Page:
• Different characteristics between patients participating and those theoretically eligible for study but not participating (selection bias).
  • Co-interventions or provision of care apart from the intervention under evaluation (performance bias).
  • Differential assessment of outcome (detection bias).
  • Occurrence and reporting of patients who do not complete the study (attrition bias).

In principle, rankings of research design have been based on the ability of each study design category to minimize these biases.  A randomized controlled trial minimizes systematic bias (in theory) by selecting a sample of participants from a particular population and allocating them randomly to the intervention and control groups.  Thus, in general, randomized controlled studies have been typically assigned the greatest strength, followed by non-randomized clinical trials and controlled observational studies.  The design, conduct and analysis of trials are important factors as well.  For example, a well-designed and conducted observational study with a large sample size may provide stronger evidence than a poorly designed and conducted randomized controlled trial with a small sample size.  The following is a representative list of study designs (some of that have alternative names) ranked from most to least methodologically rigorous in their potential ability to minimize systematic bias:

Randomized controlled trials
Non-randomized controlled trials
Prospective cohort studies
Retrospective case control studies
Cross-sectional studies
Surveillance studies (e. g. , using registries or surveys)
Consecutive case series
Single case reports

When there are merely associations but not causal relationships between a study’s variables and outcomes, it is important not to draw causal inferences.  Confounding refers to independent variables that systematically vary with the causal variable.  This distorts measurement of the outcome of interest because its effect size is mixed with the effects of other extraneous factors.  For observational, and in some cases randomized controlled trials, the method in that confounding factors are handled (either through stratification or appropriate statistical modeling) are of particular concern.  For example, in order to interpret and generalize conclusions to our population of Medicare patients, it may be necessary for studies to match or stratify their intervention and control groups by patient age or co-morbidities.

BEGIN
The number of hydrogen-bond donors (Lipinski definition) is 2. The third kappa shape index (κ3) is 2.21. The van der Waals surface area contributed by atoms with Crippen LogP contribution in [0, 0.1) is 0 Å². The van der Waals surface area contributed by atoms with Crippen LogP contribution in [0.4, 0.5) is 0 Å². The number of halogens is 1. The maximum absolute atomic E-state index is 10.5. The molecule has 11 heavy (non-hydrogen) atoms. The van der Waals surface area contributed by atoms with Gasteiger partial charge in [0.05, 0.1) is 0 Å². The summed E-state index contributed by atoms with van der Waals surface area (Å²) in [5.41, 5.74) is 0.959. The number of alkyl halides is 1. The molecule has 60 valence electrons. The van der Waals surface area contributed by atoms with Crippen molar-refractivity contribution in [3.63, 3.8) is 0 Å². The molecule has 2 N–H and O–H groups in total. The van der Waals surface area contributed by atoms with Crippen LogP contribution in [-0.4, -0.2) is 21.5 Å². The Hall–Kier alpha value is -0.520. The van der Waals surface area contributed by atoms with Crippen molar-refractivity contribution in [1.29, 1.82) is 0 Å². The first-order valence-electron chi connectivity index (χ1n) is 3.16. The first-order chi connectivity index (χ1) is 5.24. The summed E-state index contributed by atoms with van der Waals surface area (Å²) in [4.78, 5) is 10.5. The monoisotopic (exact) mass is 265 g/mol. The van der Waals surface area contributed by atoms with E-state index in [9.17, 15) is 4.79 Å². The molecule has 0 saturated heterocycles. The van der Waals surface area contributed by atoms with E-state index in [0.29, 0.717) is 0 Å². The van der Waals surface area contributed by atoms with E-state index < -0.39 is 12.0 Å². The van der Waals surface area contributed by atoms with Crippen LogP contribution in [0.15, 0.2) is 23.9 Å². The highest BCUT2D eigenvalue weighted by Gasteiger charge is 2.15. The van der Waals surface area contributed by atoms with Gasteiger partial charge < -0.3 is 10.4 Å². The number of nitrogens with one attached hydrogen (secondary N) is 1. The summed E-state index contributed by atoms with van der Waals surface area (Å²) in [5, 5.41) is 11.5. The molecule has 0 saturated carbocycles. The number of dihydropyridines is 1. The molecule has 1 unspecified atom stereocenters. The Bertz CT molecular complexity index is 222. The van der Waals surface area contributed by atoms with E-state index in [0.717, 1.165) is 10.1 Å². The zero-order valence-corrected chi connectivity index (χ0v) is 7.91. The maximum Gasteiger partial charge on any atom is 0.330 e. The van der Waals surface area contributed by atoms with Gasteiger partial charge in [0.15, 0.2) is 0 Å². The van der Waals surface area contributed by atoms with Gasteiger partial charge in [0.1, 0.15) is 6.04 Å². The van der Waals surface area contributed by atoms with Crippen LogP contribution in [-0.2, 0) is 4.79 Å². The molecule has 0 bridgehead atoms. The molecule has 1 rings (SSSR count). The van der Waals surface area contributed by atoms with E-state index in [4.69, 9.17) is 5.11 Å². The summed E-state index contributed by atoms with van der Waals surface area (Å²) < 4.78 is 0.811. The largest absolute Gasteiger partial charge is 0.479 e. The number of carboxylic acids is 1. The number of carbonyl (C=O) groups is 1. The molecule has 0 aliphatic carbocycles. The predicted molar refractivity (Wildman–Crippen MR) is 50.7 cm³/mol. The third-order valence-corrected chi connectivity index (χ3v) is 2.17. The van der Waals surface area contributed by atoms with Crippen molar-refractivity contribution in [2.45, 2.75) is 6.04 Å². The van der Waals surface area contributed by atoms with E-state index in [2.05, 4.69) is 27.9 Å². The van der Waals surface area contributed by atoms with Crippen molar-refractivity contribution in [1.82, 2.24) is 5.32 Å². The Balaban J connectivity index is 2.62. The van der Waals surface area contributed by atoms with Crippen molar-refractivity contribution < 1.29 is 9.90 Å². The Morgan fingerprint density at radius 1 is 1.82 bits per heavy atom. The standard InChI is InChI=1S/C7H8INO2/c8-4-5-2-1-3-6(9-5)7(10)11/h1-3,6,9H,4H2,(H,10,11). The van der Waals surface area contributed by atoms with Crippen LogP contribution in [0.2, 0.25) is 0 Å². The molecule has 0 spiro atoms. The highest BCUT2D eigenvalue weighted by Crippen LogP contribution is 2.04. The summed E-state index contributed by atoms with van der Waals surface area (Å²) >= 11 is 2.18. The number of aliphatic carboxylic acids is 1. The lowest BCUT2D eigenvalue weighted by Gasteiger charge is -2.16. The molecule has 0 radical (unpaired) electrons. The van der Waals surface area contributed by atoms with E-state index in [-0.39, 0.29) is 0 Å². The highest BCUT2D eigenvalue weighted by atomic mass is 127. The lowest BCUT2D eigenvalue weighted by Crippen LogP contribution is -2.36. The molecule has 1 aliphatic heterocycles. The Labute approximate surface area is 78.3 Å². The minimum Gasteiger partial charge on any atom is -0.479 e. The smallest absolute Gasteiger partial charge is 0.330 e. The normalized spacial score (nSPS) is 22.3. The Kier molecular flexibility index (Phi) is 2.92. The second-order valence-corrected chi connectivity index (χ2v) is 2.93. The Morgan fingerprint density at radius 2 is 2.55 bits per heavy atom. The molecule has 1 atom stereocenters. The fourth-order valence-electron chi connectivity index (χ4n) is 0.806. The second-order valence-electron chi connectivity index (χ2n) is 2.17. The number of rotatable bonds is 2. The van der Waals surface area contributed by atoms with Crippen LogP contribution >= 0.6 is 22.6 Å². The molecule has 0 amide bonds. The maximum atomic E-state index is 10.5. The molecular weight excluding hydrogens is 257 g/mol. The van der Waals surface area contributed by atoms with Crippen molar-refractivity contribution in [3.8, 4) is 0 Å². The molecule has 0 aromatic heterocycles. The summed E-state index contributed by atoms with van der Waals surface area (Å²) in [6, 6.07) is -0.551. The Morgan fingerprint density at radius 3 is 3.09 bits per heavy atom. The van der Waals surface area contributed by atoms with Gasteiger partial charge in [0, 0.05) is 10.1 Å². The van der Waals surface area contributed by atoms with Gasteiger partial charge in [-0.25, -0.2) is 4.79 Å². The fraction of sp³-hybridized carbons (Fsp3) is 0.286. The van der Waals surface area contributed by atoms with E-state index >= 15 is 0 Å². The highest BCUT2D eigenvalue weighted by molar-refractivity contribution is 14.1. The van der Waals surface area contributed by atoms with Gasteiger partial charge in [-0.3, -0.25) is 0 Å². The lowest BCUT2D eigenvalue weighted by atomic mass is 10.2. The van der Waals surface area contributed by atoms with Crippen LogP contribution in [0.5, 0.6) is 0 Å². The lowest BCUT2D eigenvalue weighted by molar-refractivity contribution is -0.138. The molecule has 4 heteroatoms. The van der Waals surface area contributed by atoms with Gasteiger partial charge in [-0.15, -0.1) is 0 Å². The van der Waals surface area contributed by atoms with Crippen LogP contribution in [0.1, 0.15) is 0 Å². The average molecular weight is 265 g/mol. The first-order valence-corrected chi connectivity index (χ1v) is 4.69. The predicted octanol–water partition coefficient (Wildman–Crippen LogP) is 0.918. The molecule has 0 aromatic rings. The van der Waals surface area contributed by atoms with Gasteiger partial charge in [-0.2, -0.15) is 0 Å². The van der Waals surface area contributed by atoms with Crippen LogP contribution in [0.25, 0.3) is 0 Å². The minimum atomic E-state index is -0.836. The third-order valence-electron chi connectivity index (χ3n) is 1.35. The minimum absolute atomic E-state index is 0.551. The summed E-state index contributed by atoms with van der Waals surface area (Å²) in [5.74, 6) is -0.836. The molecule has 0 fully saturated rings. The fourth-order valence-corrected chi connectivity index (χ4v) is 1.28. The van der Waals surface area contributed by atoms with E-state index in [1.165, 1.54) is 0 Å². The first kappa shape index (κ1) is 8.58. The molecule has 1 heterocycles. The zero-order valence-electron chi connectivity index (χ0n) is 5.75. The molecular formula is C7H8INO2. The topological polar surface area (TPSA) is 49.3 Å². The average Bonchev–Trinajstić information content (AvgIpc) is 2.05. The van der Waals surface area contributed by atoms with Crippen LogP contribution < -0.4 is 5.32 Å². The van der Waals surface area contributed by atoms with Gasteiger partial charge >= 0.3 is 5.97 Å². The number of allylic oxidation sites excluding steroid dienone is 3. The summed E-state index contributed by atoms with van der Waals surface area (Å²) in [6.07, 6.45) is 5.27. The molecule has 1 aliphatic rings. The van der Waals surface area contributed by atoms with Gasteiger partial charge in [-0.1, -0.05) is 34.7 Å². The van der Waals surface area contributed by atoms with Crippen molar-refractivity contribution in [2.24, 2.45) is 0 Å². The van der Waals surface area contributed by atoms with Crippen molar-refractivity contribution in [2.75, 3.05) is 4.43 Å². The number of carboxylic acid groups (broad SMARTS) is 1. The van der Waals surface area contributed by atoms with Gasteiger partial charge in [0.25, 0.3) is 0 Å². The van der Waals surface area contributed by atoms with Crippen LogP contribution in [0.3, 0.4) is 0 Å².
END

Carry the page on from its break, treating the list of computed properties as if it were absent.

Methodological strength is, therefore, a multidimensional concept that relates to the design, implementation and analysis of a clinical study.  In addition, thorough documentation of the conduct of the research, particularly study selection criteria, rate of attrition and process for data collection, is essential for CMS to adequately assess and consider the evidence.

Generalizability of Clinical Evidence to the Medicare Population

The applicability of the results of a study to other populations, settings, treatment regimens and outcomes assessed is known as external validity.  Even well-designed and well-conducted trials may not supply the evidence needed if the results of a study are not applicable to the Medicare population.  Evidence that provides accurate information about a population or setting not well represented in the Medicare program would be considered but would suffer from limited generalizability.

The extent to that the results of a trial are applicable to other circumstances is often a matter of judgment that depends on specific study characteristics, primarily the patient population studied (age, sex, severity of disease and presence of co-morbidities) and the care setting (primary to tertiary level of care, as well as the experience and specialization of the care provider).  Additional relevant variables are treatment regimens (dosage, timing and route of administration), co-interventions or concomitant therapies, and type of outcome and length of follow-up.